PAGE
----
WASHINGTON -- The federal government set out to sell blue sky this week, and it succeeded beyond anybody's wildest expectations.
Concluding an unprecedented experiment to auction off the nation's airwaves, the Federal Communications Commission raised $617 million yesterday from the sale of 10 licenses for nationwide advanced paging networks. On top of that, it took in $216 million from the sale of about 300 licenses that may be used for interactive TV services in the future.
The biggest winners yesterday were companies already prominent in wireless communications.
Since the auction began on Monday, Paging Network Inc., the nation's largest paging company, dueled in round after round of bidding with McCaw Cellular Communications, the nation's biggest cellular telephone company. Yesterday, each ended up buying two advanced paging licenses for $80 million each -- 20 times what had been expected.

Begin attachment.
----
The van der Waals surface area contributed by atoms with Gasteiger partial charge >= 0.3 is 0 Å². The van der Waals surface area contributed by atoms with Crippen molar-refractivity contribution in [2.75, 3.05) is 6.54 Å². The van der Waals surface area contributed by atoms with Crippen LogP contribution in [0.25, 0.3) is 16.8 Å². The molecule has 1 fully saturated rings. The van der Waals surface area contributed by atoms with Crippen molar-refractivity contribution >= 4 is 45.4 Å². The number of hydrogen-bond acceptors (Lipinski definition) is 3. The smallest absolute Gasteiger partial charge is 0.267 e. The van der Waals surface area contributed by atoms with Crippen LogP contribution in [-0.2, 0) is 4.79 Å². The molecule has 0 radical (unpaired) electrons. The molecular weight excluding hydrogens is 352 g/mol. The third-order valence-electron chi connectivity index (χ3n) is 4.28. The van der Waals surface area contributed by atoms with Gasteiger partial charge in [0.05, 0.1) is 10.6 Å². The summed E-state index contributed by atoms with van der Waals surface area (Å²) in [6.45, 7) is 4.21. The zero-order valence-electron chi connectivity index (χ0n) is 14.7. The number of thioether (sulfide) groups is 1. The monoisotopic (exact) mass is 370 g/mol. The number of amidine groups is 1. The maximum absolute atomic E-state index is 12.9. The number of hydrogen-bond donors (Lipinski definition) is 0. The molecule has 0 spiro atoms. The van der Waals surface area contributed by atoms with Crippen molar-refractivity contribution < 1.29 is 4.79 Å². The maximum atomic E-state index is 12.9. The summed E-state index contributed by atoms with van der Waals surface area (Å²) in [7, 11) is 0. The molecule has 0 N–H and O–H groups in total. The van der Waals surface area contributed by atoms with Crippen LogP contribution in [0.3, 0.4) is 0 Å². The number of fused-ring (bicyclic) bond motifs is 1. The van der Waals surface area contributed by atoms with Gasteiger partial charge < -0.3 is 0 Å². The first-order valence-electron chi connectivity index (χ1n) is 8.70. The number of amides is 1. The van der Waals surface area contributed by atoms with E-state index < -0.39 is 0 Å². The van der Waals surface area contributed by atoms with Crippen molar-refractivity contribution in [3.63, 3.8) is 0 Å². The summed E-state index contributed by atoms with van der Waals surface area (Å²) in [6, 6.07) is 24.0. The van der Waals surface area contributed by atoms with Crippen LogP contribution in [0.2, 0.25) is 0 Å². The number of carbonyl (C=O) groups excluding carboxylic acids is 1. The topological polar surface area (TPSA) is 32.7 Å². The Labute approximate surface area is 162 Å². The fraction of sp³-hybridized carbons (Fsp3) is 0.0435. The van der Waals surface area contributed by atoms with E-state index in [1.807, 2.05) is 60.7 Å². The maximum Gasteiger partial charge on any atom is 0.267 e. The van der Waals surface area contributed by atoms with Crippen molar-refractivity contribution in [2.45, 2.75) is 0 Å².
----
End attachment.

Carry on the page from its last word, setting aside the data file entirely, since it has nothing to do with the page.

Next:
These big licenses will be used for nationwide two-way paging networks that will go beyond today's paging systems by letting customers send and receive both spoken and written messages through small wireless devices. The companies expect these networks to be built within five years.
Most of the companies that won paging licenses yesterday plan to offer a new service called "acknowledgment paging," in which a pager automatically responds to a message with a signal indicating that the message got through. But holders of the most valuable licenses also plan more elaborate networks that would allow people to type messages on their computers or hand-held communicators and transmit them anywhere in the country.
Five nationwide paging licenses for less powerful networks were sold for $37 million to $47.5 million each. Paging Network, based in Plano, Texas, also won one of these.